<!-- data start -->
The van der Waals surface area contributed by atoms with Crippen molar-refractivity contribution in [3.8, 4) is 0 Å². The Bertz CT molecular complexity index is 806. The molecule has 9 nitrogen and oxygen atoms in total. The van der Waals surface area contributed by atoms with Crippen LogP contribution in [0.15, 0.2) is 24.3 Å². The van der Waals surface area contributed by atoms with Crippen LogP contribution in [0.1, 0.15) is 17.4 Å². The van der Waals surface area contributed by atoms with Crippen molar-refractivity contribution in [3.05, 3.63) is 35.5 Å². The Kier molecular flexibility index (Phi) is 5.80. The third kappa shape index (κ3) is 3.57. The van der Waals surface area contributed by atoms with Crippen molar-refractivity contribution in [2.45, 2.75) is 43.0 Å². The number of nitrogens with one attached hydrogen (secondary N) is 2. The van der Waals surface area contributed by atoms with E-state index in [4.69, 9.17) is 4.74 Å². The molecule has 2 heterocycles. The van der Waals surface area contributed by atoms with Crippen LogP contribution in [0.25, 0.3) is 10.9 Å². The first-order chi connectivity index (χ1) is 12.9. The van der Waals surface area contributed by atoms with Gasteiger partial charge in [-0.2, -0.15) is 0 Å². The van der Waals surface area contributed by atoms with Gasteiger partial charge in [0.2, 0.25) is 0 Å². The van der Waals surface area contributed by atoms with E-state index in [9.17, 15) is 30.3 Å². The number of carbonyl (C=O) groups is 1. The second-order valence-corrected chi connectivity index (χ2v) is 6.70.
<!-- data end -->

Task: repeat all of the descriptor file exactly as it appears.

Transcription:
The van der Waals surface area contributed by atoms with Crippen molar-refractivity contribution in [3.8, 4) is 0 Å². The Bertz CT molecular complexity index is 806. The molecule has 9 nitrogen and oxygen atoms in total. The van der Waals surface area contributed by atoms with Crippen LogP contribution in [0.15, 0.2) is 24.3 Å². The van der Waals surface area contributed by atoms with Crippen LogP contribution in [0.1, 0.15) is 17.4 Å². The van der Waals surface area contributed by atoms with Crippen molar-refractivity contribution in [3.05, 3.63) is 35.5 Å². The Kier molecular flexibility index (Phi) is 5.80. The third kappa shape index (κ3) is 3.57. The van der Waals surface area contributed by atoms with Crippen molar-refractivity contribution in [2.45, 2.75) is 43.0 Å². The number of nitrogens with one attached hydrogen (secondary N) is 2. The van der Waals surface area contributed by atoms with E-state index in [4.69, 9.17) is 4.74 Å². The molecule has 2 heterocycles. The van der Waals surface area contributed by atoms with Crippen LogP contribution in [0.25, 0.3) is 10.9 Å². The first-order chi connectivity index (χ1) is 12.9. The van der Waals surface area contributed by atoms with Gasteiger partial charge in [-0.2, -0.15) is 0 Å². The van der Waals surface area contributed by atoms with Gasteiger partial charge in [0.2, 0.25) is 0 Å². The van der Waals surface area contributed by atoms with E-state index in [9.17, 15) is 30.3 Å². The number of carbonyl (C=O) groups is 1. The second-order valence-corrected chi connectivity index (χ2v) is 6.70.